The scientific method is based on logical reasoning. When you draw conclusions that support evidence gathered in an investigation, you are following logic. Two methods of reasoning that are involved in logic are inductive and deductive reasoning.
Inductive reasoning involves drawing a conclusion by moving from specific observations to general ones. Deductive reasoning, on the other hand, involves drawing conclusions by applying a generalization to a specific example.
In the Complete Idiot's Guide to Writing Well, Laurie Rozakis says:
“Inductive reasoning draws a logical conclusion from specific facts. It depends on drawing inferences from particular cases to support a generalization or claim. Many of our everyday conclusions are based on inductive reasoning. For example, if three people whose judgment you respect tell you that a particular movie is worth seeing, you'll conclude that the movie is most likely something you'll enjoy.
Therefore, the success of an essay built inductively depends on the strength of your examples….
Deductive reasoning moves in the opposite direction, from a general premise to particular conclusions. Sometimes it depends on a logical structure called a syllogism. Here is an example:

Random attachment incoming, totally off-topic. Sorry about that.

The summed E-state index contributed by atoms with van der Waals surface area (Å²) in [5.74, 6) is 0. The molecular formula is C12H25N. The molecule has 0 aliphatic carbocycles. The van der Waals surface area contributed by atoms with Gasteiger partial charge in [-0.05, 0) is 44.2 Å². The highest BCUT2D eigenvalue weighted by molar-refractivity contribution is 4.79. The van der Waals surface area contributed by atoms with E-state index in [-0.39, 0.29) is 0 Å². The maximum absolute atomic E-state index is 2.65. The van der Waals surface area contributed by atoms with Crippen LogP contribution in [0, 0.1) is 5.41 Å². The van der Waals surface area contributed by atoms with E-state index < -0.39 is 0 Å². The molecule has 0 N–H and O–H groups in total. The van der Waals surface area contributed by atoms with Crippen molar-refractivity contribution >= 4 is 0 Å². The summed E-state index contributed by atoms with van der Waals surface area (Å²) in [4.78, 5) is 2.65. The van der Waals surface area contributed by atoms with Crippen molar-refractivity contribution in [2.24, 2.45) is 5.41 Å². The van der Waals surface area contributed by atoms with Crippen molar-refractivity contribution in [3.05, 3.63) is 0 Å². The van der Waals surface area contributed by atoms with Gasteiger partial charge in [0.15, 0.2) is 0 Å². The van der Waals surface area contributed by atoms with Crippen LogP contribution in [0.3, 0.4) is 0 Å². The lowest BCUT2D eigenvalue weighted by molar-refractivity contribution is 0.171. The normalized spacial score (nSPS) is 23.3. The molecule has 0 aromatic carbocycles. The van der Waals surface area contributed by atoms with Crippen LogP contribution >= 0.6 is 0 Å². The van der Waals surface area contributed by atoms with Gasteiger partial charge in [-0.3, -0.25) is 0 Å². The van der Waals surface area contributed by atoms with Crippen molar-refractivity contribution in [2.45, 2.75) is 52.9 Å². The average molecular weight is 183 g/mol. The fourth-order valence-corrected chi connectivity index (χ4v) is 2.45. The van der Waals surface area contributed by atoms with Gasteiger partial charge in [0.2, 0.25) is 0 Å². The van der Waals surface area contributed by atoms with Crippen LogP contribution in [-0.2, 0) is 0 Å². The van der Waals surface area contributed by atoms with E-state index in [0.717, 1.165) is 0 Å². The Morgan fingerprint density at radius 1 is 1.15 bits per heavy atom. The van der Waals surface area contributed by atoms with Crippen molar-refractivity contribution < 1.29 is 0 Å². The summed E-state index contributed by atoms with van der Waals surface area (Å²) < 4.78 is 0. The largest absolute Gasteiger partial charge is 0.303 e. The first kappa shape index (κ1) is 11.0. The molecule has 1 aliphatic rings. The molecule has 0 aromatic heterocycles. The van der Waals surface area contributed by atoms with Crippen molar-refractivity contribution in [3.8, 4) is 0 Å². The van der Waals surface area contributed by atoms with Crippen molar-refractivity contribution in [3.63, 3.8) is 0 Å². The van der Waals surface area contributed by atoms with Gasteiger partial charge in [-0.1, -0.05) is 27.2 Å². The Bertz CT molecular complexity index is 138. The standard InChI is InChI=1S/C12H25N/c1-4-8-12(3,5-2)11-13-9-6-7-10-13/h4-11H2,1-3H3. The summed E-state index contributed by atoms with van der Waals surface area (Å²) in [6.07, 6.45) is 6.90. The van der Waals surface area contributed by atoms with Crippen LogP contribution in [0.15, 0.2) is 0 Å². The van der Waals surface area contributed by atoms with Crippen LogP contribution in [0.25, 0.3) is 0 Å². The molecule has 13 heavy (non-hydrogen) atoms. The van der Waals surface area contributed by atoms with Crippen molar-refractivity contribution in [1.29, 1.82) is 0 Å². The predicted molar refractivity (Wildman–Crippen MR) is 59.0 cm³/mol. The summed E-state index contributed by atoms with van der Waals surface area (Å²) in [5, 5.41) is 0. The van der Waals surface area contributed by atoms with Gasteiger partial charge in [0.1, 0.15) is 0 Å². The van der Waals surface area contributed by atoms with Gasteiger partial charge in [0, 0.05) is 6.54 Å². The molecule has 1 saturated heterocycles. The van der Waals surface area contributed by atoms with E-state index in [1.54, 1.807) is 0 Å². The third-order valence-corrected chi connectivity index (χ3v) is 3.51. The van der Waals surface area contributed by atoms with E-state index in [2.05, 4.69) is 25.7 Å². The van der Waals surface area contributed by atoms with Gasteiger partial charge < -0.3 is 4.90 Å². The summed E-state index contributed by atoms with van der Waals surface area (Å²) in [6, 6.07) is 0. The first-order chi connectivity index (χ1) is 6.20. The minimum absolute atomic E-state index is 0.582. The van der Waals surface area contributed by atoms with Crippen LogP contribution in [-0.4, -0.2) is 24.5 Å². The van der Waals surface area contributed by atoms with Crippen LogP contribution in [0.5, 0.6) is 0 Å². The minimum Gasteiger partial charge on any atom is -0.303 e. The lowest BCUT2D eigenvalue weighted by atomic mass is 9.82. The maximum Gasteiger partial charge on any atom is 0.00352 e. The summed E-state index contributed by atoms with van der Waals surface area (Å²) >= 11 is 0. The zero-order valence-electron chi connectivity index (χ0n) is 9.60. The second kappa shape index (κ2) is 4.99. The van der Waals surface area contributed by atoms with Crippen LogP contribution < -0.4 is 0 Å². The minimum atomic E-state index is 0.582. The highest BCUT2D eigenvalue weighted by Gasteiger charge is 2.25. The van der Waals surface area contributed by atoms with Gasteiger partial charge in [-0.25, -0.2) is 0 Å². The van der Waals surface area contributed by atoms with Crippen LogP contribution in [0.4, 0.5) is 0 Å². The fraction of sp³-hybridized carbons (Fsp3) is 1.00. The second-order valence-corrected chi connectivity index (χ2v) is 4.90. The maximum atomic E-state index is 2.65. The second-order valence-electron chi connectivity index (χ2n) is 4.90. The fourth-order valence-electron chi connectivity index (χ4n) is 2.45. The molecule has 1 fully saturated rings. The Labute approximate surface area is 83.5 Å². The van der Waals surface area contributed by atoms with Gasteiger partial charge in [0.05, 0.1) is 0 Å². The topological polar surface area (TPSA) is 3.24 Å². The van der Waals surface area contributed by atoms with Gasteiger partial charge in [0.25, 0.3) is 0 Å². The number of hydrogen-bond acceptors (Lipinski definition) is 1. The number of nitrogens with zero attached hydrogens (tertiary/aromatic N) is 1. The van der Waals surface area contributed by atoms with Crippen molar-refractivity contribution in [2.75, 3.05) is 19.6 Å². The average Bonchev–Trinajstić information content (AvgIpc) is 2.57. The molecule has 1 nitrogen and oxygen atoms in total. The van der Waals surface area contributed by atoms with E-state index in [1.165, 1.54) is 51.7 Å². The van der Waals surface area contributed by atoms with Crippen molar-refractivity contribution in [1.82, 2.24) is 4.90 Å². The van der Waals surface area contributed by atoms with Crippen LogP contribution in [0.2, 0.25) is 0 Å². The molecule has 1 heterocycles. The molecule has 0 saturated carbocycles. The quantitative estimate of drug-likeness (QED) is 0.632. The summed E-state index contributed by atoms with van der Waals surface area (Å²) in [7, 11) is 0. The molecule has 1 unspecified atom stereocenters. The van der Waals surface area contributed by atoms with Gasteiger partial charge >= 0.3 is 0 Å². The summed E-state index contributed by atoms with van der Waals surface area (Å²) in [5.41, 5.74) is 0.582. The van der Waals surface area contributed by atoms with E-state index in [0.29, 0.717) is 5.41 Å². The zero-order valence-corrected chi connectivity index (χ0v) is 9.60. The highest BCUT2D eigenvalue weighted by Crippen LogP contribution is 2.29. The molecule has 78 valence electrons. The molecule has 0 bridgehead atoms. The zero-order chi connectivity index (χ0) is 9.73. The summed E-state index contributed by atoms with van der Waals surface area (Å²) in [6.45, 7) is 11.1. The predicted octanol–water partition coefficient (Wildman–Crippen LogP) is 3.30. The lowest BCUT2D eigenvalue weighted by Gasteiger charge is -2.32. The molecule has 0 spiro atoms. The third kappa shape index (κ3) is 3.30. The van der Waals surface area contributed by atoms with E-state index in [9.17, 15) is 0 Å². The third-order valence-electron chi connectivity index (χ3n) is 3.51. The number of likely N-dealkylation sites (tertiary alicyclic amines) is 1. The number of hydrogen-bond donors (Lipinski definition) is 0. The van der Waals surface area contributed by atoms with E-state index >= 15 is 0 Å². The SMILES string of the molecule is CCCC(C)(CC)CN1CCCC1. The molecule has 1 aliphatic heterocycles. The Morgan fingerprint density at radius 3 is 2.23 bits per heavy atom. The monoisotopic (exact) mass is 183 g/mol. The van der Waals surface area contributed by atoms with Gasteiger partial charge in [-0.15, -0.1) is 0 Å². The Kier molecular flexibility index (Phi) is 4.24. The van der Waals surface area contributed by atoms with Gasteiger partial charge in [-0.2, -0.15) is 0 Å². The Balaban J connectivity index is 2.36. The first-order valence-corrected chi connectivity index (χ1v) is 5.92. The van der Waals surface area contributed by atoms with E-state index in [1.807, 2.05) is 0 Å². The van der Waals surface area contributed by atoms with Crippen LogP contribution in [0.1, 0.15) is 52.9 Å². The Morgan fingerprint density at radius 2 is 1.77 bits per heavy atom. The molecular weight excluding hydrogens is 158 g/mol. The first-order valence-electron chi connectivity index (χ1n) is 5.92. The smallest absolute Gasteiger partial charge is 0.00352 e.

Major premise: All men are mortal.
Minor premise: Herman is a man.
Conclusion: Therefore, Herman is a mortal.
If you accept the major premise that all men will eventually kick the bucket and the minor premise that Herman is a man, then you have to accept the conclusion. Most written arguments collapse because the major premise isn't true.”
An example of an inductive argument:
5+7=12 and twelve is an even number. Therefore, an odd number added to another odd number will result in an even number.
Inductive reasoning can be strong or weak. A strong induction is thus an argument in which the truth of the premises would make the conclusion probable, but not necessarily guarantee it as being factual. In weak induction the logical means of connecting the premise and conclusion are faulty.